Fort Worth Metropolitan Black Chamber of Commerce Annual Luncheon Friday, June 2; Registration at 11:15 a.m. and doors open at 11:45 a.m.
Where: Hilton Fort Worth, 815 Main St., Fort Worth 76102 Individual Ticket: Member, $75; Non-Member, $100 fwmbcc.org
Basketball legend, entrepreneur, and philanthropist Earvin “Magic” Johnson will be the keynote speaker June 2 at the annual Fort Worth Metropolitan Black Chamber of Commerce luncheon, which celebrates economic growth, education and minority business development.
The luncheon this year will recognize 40 Fort Worth ISD graduating seniors enrolled in the “My Brother’s Keeper” program, launched by President Obama in 2014 to ensure that all youth, including boys and young men of color, have opportunities to improve their life outcomes and overcome barriers to success.
Johnson, tapped by Obama to co-lead the national launch of “My Brother’s Keeper,” will speak on the topic “In the Business to Develop Champions,” the Fort Worth ISD said in a news release. The luncheon is sponsored by Sodexo.
Rickie Clark coordinates “My Brother’s Keeper” for FWISD. He is a member of Alpha Phi Alpha Fraternity, which provides mentors for students in the program. His background is in grassroots community work.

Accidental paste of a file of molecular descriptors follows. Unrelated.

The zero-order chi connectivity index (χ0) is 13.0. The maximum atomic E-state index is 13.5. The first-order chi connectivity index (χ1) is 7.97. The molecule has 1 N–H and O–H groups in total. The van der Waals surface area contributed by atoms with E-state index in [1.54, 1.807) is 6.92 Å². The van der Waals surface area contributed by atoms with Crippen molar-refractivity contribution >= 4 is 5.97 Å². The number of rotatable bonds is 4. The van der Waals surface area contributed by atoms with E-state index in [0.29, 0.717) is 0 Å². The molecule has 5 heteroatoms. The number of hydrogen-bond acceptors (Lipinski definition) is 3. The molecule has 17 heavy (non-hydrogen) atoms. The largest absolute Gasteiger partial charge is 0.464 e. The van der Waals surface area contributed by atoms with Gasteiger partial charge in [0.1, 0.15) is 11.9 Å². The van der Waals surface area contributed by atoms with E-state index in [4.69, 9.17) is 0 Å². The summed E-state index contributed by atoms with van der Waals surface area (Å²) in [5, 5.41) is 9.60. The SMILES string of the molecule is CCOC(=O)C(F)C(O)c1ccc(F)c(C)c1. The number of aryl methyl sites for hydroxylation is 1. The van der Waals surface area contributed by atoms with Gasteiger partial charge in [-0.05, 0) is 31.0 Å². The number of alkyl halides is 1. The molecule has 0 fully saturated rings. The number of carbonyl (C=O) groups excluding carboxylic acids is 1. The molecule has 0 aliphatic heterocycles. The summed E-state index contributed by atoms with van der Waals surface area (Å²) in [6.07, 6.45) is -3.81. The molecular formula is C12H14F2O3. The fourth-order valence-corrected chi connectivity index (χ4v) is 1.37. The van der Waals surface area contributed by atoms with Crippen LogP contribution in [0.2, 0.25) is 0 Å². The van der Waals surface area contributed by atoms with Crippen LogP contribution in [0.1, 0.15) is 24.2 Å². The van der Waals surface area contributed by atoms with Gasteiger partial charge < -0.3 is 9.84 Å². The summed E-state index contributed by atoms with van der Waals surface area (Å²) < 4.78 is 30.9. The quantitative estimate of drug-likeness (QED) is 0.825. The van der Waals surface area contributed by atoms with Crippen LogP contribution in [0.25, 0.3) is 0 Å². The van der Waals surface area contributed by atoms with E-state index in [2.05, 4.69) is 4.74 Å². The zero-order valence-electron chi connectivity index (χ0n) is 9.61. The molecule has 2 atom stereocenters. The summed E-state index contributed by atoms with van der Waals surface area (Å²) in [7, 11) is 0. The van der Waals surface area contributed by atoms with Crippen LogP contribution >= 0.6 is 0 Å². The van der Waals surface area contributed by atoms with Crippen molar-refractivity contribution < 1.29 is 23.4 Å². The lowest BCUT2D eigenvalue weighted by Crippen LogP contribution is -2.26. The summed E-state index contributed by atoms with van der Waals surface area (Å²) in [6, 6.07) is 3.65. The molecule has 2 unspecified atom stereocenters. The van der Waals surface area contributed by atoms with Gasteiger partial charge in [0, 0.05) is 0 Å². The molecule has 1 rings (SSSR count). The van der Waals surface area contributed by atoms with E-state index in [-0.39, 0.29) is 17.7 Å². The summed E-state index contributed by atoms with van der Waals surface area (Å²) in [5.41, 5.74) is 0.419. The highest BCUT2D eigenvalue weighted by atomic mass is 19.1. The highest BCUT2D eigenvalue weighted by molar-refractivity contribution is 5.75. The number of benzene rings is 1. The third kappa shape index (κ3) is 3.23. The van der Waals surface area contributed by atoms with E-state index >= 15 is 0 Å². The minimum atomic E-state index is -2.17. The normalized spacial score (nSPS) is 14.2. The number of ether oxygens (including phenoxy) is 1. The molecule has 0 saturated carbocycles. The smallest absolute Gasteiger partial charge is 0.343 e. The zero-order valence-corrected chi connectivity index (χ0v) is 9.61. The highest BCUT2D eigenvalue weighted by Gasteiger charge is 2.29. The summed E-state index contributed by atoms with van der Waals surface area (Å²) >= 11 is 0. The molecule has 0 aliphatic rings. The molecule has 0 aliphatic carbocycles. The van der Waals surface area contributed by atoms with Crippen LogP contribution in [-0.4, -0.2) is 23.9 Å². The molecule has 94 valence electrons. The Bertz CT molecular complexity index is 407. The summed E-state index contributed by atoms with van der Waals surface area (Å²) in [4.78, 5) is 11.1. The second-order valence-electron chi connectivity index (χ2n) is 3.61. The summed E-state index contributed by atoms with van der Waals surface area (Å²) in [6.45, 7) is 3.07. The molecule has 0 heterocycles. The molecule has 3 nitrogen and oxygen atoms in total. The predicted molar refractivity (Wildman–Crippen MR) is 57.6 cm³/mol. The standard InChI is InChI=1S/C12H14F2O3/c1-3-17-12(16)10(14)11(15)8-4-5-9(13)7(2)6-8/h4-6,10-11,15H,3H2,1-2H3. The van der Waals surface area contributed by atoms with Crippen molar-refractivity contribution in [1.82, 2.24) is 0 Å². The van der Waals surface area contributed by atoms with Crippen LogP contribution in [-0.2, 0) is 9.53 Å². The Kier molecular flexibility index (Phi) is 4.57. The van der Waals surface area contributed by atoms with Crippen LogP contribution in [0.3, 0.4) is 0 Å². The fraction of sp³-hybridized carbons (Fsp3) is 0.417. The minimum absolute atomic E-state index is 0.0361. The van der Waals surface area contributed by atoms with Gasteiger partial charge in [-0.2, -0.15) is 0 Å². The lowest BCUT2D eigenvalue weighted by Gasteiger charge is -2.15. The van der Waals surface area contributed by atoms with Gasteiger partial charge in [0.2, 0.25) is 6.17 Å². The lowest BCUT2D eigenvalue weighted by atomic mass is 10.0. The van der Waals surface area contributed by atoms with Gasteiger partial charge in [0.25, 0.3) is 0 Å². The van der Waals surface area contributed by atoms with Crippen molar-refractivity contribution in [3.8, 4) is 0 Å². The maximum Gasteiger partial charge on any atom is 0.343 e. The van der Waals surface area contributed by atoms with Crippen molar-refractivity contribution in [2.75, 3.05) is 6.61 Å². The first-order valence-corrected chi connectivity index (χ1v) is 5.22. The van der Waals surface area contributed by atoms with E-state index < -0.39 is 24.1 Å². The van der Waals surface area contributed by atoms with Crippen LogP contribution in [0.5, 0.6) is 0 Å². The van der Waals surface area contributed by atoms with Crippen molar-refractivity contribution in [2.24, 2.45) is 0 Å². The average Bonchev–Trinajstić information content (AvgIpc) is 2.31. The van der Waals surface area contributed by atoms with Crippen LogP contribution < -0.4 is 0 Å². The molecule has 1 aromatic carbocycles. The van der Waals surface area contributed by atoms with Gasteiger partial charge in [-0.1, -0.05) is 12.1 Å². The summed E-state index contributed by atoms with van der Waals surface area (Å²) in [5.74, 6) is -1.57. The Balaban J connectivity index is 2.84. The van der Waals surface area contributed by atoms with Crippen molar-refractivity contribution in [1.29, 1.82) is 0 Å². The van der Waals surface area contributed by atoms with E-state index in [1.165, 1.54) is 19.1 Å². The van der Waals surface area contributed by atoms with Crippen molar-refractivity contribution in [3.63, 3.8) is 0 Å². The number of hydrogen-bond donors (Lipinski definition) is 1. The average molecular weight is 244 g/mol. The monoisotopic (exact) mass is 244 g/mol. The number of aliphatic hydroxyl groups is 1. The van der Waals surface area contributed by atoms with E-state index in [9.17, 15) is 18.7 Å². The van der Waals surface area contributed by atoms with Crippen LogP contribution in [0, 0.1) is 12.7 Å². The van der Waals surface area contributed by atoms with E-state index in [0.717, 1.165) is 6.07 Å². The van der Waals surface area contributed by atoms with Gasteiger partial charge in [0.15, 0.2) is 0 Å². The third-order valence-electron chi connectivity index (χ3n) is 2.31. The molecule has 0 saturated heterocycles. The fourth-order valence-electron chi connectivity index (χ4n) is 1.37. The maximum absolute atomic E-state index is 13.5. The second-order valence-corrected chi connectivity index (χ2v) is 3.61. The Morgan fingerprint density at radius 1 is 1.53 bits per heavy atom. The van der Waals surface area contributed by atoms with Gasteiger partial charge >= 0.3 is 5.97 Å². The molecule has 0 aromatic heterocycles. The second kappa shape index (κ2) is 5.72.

“The research is clear when it comes to young men of color in this country,” Clark said in the news release. “We know 96 percent of young men of color will graduate college if they are part of a fraternity or are involved in sports. That’s what we strive to do, get our high school graduates to college and keep them there to get that degree.”
The local program launched in the fall of 2015. “My Brother’s Keeper” is in every FWISD high school.
“We have good participation numbers and we hope to increase them every year,” Clark said. “Last year 24 of our seniors graduated from high school in Fort Worth ISD. They began college last fall and today, 23 of them are still enrolled as they complete their freshman year. One student moved away with his family and told me he would re-enroll in college as soon as he was settled. Our goal is to help our students experience success.”
Clark and Devoyd Jennings, president of the Fort Worth Metropolitan Black Chamber of Commerce, traveled to Houston to meet Johnson at an event.
“It didn’t take long for him to get back to us and accept our invitation,” Clark said. “Magic Johnson continued to work with “My Brother’s Keeper” long after the program was launched because it’s important to him.”
Johnson had a legendary career in his 13-year NBA career, all with the Los Angeles Lakers. He was a member of five championship teams and was selected to the Naismith Memorial Basketball Hall of Fame in 2002. He also was a member of the gold medal winning Dream Team in the 1992 Olympics.